The picture of the phone sculpture you showed on page 48 [Winter 2012] is from the 1975 Queen Week Engineering Ice Sculptures (now called Gear Week) that were constructed each year in Quad. The telephone was done by the Electrical Club, and the Alberta Shield appears to have been done by the First Year Club. The latter sculpture had an inscription stating: “Stuck in Oil.”
Bob Baird, ’75 BSc(CivEng)
The letter to the editor entitled “Can Do” on page 3 of New Trail [Winter 2012] and the Editor’s note below it are an attempt to clarify the statement “The first CANDU reactor begins operation at Gentilly, Quebec,” which appeared in the Autumn 2011 New Trail. While the Editor’s note regarding the history of Gentilly-1 is accurate, it does not address the fact that the original statement should have been “Gentilly-1 CANDU prototype boiling light water reactor begins operation at Gentilly, Quebec.” (Gentilly-1 used boiling light water for cooling, whereas the standard CANDU power reactor uses pressurized heavy water). Excellent histories of CANDU power reactors can be found online.
The Pickering “A” units 1 and 2 at Pickering, ON, began operating in 1971 and were the first commercial CANDU reactors. From 2001 to 2005, I worked on a major refurbishing project that returned Pickering “A” Units 1 and 4 to service. This was the last major project that I worked on during a rewarding 39-year career with Atomic Energy of Canada Limited.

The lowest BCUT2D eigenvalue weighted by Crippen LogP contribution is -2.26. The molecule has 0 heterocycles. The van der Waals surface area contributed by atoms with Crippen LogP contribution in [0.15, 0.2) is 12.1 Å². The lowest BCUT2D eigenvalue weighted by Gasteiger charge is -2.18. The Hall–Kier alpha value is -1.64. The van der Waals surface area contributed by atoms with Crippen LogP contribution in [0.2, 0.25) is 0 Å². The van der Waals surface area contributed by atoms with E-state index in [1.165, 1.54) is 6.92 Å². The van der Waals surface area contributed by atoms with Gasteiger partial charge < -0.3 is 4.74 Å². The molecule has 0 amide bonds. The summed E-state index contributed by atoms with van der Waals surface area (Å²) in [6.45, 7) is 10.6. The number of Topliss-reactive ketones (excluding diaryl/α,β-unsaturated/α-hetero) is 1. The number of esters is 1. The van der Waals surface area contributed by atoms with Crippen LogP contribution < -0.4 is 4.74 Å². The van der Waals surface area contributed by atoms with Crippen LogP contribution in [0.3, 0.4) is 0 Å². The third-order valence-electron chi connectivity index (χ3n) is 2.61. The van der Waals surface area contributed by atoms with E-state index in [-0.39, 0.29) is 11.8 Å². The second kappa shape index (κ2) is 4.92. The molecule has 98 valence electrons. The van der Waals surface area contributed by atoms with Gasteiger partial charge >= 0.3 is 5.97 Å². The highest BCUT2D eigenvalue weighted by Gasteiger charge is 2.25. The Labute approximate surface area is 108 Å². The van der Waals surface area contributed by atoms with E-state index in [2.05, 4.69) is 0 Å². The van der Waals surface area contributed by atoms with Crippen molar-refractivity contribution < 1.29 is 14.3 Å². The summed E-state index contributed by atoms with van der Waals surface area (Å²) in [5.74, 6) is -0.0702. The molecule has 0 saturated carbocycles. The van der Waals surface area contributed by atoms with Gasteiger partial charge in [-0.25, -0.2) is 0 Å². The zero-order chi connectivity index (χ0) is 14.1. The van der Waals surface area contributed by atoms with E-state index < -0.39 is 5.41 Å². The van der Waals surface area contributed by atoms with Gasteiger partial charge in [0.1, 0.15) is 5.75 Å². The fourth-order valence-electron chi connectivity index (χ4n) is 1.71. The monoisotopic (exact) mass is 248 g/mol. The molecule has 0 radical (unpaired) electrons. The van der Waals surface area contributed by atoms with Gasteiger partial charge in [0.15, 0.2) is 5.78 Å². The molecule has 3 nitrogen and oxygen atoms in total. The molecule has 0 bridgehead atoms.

Jim Saltvold, ’64 BSc(ElecEng)
Red Deer, AB
As usual, the latest New Trail
[Winter 2012] was very well done. However, I was very disappointed by one of your cover stories: “The New Face of Health Care: Edmonton Clinic Health Academy Makes its Debut
.” My disappointment was not in the pictures and script that was presented, but in the script that was not presented.
The article conveyed that these new facilities will be a major step forward in the U of A’s teaching capacity of physicians, dentists, nurses and various other “health” workers — the implication being that this will increase population health. However, systematic evidence indicates that increasing the numbers, competence and skills of health workers will have very little effect on the population health of rich nations such as Canada.
Richard W. Nutter, ’69 MSc, ’72 PhD
Dr. Nutter raises very important points. As a nurse and researcher, I am keenly aware of the social determinants of health, and have spent a great deal of my research life focused on the challenges we must identify and address if we are to truly commit to a healthier population. The Edmonton Clinic Health Academy (ECHA) was designed and programmed to be an enabler of integrated, patient-centered clinic care, education and research. We need to remind ourselves that this vision was proposed by the partners – the U of A, Government of Alberta and Alberta Health Services – eight years ago. It is a very fine example of creating a target for a near or intermediate range. That is, begin by focusing on the patient, not the professions.